(This column first appeared in the August 15, 2002 edition of the Canarsie Courier)
Kick out the eye-high kicking Rockettes? Is that someone’s idea of a joke? When I first heard the news I couldn’t believe it. But now that the deadline is near, I’m really bummed out.
When Cablevision refused to work out a fair deal to carry New York Yankees games for its subscribers, it made me angry — very angry. In the overall scheme of things, however, it’s small potatoes.
But now, the Yankee-less media giant is proposing to unceremoniously dump the Rockettes. That really pisses me off!
Not only is the 77-year-old precision dance troupe a Radio City Music Hall staple, but the Rockettes are as much a landmark as the 70-year-old structure where they perform.
The Long Island-based conglomerate, whose stock has recently suffered an 80 percent drop in value, is looking to ease its cash woes and cut costs. Kicking out the world’s best known all-female dance company is one item on a list that includes slashing seven percent of its workforce, closing more than half of its The Wiz consumer electronics stores and selling off the Clearview Cinemas movie chain, the second largest in New York State.
I’m particularly upset about the leggy dancers because of my connection to the Rockettes and Radio City Music Hall.
After a stint at the Canarsie Courier, a Brooklyn weekly newspaper, I worked at the Music Hall from 1981-1984. Therefore, all this talk about the demise of the Rockettes affects me and stirs up many pleasant memories.
A few lasting highlights that readily came to mind include dancing on the magnificent stage with a Rockette during a private 1982 function, coaching a Rockettes’ softball team, planning and implementing the Art Deco palace’s 50th anniversary campaign, literally seeing hundreds of celebrities at the inaugural "Night of 100 Stars" actors’ fund benefit, accommodating Elizabeth Taylor and being rewarded for the gesture by meeting the violet-eyed beauty, having an office over the Sixth Avenue marquee, countless music concerts, and, last but not least, dating one of the leggy dancers.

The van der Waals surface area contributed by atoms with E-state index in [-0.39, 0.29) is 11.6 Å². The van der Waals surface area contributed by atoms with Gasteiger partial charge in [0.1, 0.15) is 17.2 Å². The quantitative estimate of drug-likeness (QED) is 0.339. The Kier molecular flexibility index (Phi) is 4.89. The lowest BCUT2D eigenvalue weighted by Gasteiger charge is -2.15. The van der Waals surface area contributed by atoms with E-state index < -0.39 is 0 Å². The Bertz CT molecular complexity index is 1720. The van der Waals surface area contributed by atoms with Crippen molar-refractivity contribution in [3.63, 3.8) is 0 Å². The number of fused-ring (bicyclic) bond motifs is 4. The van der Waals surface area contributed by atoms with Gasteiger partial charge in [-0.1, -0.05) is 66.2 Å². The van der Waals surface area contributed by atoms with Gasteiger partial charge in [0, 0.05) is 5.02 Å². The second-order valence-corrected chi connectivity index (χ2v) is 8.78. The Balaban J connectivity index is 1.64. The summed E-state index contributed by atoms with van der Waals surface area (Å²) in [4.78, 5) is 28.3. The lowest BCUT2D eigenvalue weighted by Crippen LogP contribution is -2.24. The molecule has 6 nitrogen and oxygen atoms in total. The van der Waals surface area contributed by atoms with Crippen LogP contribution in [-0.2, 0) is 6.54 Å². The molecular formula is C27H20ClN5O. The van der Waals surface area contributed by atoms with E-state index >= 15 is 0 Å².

I was working for an entertainment public relations firm when the 1981 Grammy Awards ceremony was held at Radio City Music Hall. I got to know the venue’s PR director, who subsequently contacted me about a job. Following an interview, I was offered the position on the spot and accepted.
At the time, the 5,600-seat Music Hall was being transformed from a movie theater that had presented live stage shows and first-run movies for 47 years, into a diverse entertainment and special events enterprise. I was hired to promote the growing number of pop music concerts that were being added to the venue’s schedule.
Universally acclaimed as an architectural triumph, Radio City opened on December 27, 1932. Initially intended for stage shows, the plan failed so the format was abruptly changed. For the next 46 years it was the world’s largest indoor movie theater, with five daily screenings, accompanied by lavish stage shows, highlighted by the unique style of the Rockettes, who were created in St. Louis, Missouri, in 1925.
Due to the expansion of multiplexes, among other economic factors, the Music Hall was slated to close in 1978. But a groundswell of local, national and international support saved the theater with its unique Art Deco architecture, when it was landmarked, forestalling the wrecker’s ball from destroying it.
In 1999, Cablevision signed a 25-year lease to operate the world-renowned theater and gave it a welcome $70 million restoration. The refurbished theater reopened in October, 1999 with a star-studded gala. While the Music Hall has flourished in the intervening years, Cablevision made some investments that have not been successful, which has led to its current economic woes.
Cablevision is currently buried under $8 billion in debt. But dumping Rockettes will hardly make a dent in solving the media company’s dire financial problems.